Another interesting point: from our discussions, we realized that even though we were coming from around the world, colonial policies are still affecting citizenship situation in our countries. Boundaries made between colonized states separated communities that had been living there for centuries. In the future, participants are hoping for regional meetings to allow people with similar context to gather. If possible, capacity building and empowerment can take other forms, for example online courses, that might be beneficial for the network members.

Photos by Namati

An introduction to the Legal Empowerment Learning Exchange

First panel on paralegal training and development

Panel on engaging communities and mobilization

Examples from Nigeria of engaging chiefs and communities by utilizing available means such as music and broadcasting programs on the radio


(Tobias Eigen) #3

(Abigail Moy) #4

Thank you for sharing, @shaila! The first day looks fascinating, wish I could be there to listen in.

These are the points I found most interesting…

Friends from Nigeria engaged the chiefs and communities by utilizing available means such as music and broadcasting programs on the radio. Some organizations were engaging women in their work, because they found that women were deeply affected with legal identity issues, because most of the times their children were the ones whose access to the documents barred.

and…

we realized that even though we were coming from around the world, colonial policies are still affecting citizenship situation in our countries. Boundaries made between colonized states separated communities that had been living there for centuries. In the future, participants are hoping for regional meetings to allow people with similar context to gather. If possible, capacity building and empowerment can take other forms, for example online courses, that might be beneficial for the network members.


(Maryama Farah) #5

Day two of the Namati Global learning exchange started with presentations from the three host organisations.

The presenters gave a comprehensive picture of the work they do and why they do it, highlighting that the underlying discrimination that exists around citizenship documentation is why the paralegals do the work they do. The presentations also exposed that Kenyan paralegals struggle with service delivery because of uncooperative administrative offices and an obvious gap between law and practice.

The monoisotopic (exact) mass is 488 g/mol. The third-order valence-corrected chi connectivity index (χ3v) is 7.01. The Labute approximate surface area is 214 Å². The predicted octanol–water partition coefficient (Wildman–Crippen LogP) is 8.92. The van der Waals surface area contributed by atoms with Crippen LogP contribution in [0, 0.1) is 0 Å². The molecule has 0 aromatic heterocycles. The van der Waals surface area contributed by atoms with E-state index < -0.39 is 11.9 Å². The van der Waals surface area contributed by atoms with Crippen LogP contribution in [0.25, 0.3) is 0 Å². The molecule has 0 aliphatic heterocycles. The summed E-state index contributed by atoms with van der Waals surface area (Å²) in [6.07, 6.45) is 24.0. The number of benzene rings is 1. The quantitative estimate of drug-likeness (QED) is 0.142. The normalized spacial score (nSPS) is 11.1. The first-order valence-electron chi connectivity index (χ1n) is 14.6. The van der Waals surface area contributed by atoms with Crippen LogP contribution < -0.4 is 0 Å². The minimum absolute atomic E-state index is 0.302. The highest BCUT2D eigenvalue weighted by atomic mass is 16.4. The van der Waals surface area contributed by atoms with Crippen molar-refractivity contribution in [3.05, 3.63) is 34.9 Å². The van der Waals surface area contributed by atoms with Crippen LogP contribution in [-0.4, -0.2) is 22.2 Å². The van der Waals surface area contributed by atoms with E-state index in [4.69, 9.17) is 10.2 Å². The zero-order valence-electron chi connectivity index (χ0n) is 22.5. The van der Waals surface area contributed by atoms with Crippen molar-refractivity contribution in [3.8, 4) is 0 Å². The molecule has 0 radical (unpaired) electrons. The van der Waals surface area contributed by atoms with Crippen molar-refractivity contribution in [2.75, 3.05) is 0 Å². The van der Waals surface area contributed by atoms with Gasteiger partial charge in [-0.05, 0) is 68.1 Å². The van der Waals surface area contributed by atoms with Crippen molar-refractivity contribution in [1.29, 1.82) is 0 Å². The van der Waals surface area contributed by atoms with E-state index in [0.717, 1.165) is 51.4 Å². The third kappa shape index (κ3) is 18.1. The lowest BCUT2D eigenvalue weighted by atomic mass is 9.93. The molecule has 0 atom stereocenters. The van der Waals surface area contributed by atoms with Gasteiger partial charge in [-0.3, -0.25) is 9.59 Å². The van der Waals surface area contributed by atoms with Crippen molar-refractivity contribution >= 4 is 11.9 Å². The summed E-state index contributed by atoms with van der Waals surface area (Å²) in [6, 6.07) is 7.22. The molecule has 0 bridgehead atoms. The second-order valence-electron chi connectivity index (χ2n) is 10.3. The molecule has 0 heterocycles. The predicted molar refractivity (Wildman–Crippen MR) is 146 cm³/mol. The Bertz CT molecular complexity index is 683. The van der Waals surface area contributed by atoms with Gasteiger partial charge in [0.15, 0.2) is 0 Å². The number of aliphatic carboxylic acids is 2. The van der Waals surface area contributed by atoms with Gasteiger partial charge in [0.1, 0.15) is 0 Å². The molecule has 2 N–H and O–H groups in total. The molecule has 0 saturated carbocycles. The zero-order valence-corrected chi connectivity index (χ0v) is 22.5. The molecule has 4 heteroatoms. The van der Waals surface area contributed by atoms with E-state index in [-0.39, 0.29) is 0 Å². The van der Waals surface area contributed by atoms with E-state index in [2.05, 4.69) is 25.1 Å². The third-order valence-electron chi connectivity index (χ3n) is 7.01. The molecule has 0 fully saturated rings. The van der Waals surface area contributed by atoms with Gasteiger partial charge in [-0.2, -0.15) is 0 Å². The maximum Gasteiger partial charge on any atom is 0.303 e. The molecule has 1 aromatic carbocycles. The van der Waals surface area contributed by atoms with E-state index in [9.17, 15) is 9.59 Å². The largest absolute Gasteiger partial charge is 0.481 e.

The first of the panel discussions that generated lots of meaningful and practical presentations from the delegates introduced the experiences of the various delegates with their relevant administrative offices. What resonated with many people is the apparent disconnect between holding duty bearers and government officials accountable to the work they are meant to provide to our clients and the social compromises we need to make to keep them amenable to our organisations and the interventions we provide.

One that especially stood out to the delegate from Nigeria was a suggestion to hold roundtable discussions that mimics the ‘self care’ or check-in sessions the Ukrainian delegate uses in her own organization. Other suggestions of ensuring you empower the administrative officers through transparent communication and equipping them with the ability to contribute to the decisions was also well received. There wasn’t a clear consensus from all the delegates on whether our actions, which serve to make our work easier at the moment, are doing more harm in the long run by helping to institutionalise the notion of ‘begging’ officers to do their work.

The second panel really drove home the importance of accurate data collection and entry that will inform the quantitative report generation. The delegates on the panel gave very insightful and practical information on how their organisations collect data. There was a lot of discussions around first building the capacity of the paralegals and making sure they know why they’re collecting the data to encourage targeted and efficient collection and entry. There was a general agreement that data is essential to the work we do in citizenship, especially for the broader advocacy and policy change goals that we share. There was also a more immediate appreciation of using data to measure organizational achievements and paralegal growth.